JetBlue waited longer than most to announce plans for its TrueBlue loyalty program in the wake of the coronavirus groundings. But it appears the carrier used that time wisely. With its announcement today JetBlue draws on similar actions from many other carriers but pulls them together in a package that might deliver outsized value to its members.
We’ve developed a comprehensive program to reward those who have been most loyal to us. Our Mosaic members in particular are eager to restart their travel plans when the time is right. In order to support them, just as they’ve always supported us, Mosaic customers will be able to enjoy their current benefits through 2021. We’re also giving them an opportunity to give the gift of Mosaic to a recipient of their choosing.– Don Uselmann, vice president loyalty and personalization
Mosaics Matter More
For the TrueBlue Mosaic elite program JetBlue announced that it will extend all existing member status a full year, through 2021. This matches many other programs’ actions and helps relieve any stress that the elites might be feeling. JetBlue also will allow every existing Mosaic to designate another TrueBlue member for one year, beginning on 15 June 2020. The request must be made through a dedicated web portal by 1 June 2020. This is similar to Air Canada‘s Altitude status gift program, but that one required the passenger to earn the giftable status through new travel in 2020. In the TrueBlue Mosaic case the gift is just there.
While these moves do reduce the need for existing members to fly on JetBlue again later this year if they want to keep the status they also recognize that travel into the back half of 2020 is likely to remain significantly depressed. The carrier still has not announced when it expects to start restoring capacity and routes in any meaningful level against the current, significant cuts. And multiple indicators suggest business travelers will remain mostly grounded for the rest of the year. With all those considerations it may be easier and smarter for the company to just write off 2020 and start over in 2021 with the Mosaic plans.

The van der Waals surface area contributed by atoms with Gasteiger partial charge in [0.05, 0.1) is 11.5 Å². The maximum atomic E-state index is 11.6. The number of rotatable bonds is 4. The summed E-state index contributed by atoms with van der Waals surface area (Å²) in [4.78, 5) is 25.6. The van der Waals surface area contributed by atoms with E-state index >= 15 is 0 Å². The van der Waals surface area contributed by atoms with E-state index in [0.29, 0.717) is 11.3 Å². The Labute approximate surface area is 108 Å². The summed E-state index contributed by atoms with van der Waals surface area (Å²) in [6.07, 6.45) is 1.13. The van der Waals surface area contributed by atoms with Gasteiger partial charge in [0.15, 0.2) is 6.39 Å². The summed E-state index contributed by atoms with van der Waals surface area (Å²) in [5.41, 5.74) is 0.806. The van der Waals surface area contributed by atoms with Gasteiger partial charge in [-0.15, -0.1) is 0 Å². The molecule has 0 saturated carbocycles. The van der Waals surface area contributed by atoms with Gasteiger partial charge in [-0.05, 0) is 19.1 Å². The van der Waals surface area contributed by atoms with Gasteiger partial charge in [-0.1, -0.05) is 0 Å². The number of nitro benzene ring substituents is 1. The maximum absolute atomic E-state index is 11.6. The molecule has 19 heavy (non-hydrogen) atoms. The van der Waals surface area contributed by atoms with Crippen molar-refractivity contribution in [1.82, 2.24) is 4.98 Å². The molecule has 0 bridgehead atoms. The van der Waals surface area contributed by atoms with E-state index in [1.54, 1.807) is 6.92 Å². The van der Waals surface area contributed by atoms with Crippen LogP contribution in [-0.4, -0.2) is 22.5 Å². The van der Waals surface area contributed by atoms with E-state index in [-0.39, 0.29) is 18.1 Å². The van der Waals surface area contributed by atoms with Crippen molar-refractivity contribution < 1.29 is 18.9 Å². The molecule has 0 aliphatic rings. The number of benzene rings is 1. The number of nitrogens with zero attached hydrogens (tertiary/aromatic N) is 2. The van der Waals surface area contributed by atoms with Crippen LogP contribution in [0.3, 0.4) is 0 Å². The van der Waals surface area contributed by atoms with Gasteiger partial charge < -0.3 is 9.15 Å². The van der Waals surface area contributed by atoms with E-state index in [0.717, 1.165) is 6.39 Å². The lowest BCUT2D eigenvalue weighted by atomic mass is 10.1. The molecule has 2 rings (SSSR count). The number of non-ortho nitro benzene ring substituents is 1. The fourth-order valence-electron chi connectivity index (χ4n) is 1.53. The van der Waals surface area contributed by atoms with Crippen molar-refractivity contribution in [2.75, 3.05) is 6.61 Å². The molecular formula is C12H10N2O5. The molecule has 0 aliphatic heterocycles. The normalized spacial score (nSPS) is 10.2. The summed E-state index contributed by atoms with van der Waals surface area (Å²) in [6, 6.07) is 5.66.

The gift timing also means the giftee would need to qualify on their own in the 2021 calendar year to keep the benefits presumably enjoyed in the first half of the year. It is a longer term focus for the company, hoping to grow its elite ranks with the promo.
The carrier also halved requirements for new qualifications to the Mosaic tier. It can now be achieved with 7,500 base points ($2,500 fare, excluding taxes/fees) or 6,000 points and 15 segments.
Getting the co-branded credit card in to support the loyalty efforts is also a big win for the TrueBlue program. BarclayCard already made a sizable advance purchase of points. That was a deal where the bank reached out to the carrier and put “very attractive terms on the table” according to the company’s recent earnings call. Now Barclay’s is looking for a good means to distribute some of those extra points. For the month from 14 May through 15 June all TrueBlue credit card holders will earn double points on all “other” transactions that typically would only earn a single point.
American Airlines also incorporated its cobrand partners in its AAdvantage promotions this year, though that focused on lifetime status, something JetBlue does not currently offer.
Buy now, earn double
Finally, JetBlue also announced that any tickets purchased between now and 15 June for travel by 4 January 2021 will earn double TrueBlue points. These are not Mosaic-qualifying, but doubling the rewards points is still a nice win, particularly in the revenue-based earning scheme that is otherwise somewhat paltry.
This is a short-term play, making it clear that the carrier would like to stimulate some purchases and generate positive cashflow. But JetBlue is not alone in the move. American Airlines and Southwest Airlines have similar promotions running now as well.
That JetBlue waited to make its move now appears a rather trivial issue. Mosaic members receive a generous set of benefits. Perhaps the only missing component would be rollover of qualification earnings to 2021. But the qualification is generally a pretty low threshold anyways, so that’s not a huge loss.
And for everyone else the bonus points either for buying flights or for buying nearly anything else is a nice way to keep the JetBlue brand top of mind, even while there’s no travel happening. For a loyalty program that has to be the key action right now and JetBlue’s play appears a solid one.
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